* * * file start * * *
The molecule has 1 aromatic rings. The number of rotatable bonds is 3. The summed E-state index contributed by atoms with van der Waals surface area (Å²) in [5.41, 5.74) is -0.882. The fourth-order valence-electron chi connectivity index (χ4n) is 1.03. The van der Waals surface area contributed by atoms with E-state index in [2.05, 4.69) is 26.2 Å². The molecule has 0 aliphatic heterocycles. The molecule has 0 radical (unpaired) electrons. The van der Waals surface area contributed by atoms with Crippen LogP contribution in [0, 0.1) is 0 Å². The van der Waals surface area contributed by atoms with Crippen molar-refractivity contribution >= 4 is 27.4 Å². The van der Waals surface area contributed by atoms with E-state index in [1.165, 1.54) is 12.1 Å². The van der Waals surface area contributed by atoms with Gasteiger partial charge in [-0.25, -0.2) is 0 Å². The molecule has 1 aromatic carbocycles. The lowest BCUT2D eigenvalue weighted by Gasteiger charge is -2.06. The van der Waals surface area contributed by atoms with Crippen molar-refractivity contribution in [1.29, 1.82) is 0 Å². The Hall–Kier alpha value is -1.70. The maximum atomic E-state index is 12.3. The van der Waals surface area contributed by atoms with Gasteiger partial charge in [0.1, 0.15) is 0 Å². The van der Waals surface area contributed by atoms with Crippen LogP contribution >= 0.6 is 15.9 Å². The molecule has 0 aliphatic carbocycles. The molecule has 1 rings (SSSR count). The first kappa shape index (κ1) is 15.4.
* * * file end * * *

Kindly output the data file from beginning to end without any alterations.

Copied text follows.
The molecule has 1 aromatic rings. The number of rotatable bonds is 3. The summed E-state index contributed by atoms with van der Waals surface area (Å²) in [5.41, 5.74) is -0.882. The fourth-order valence-electron chi connectivity index (χ4n) is 1.03. The van der Waals surface area contributed by atoms with E-state index in [2.05, 4.69) is 26.2 Å². The molecule has 0 aliphatic heterocycles. The molecule has 0 radical (unpaired) electrons. The van der Waals surface area contributed by atoms with Crippen LogP contribution in [0, 0.1) is 0 Å². The van der Waals surface area contributed by atoms with Crippen molar-refractivity contribution >= 4 is 27.4 Å². The van der Waals surface area contributed by atoms with E-state index in [1.165, 1.54) is 12.1 Å². The van der Waals surface area contributed by atoms with Gasteiger partial charge in [-0.25, -0.2) is 0 Å². The molecule has 1 aromatic carbocycles. The lowest BCUT2D eigenvalue weighted by Gasteiger charge is -2.06. The van der Waals surface area contributed by atoms with Crippen molar-refractivity contribution in [1.29, 1.82) is 0 Å². The Hall–Kier alpha value is -1.70. The maximum atomic E-state index is 12.3. The van der Waals surface area contributed by atoms with Gasteiger partial charge in [0.1, 0.15) is 0 Å². The van der Waals surface area contributed by atoms with Crippen LogP contribution >= 0.6 is 15.9 Å². The molecule has 0 aliphatic carbocycles. The molecule has 1 rings (SSSR count). The first kappa shape index (κ1) is 15.4.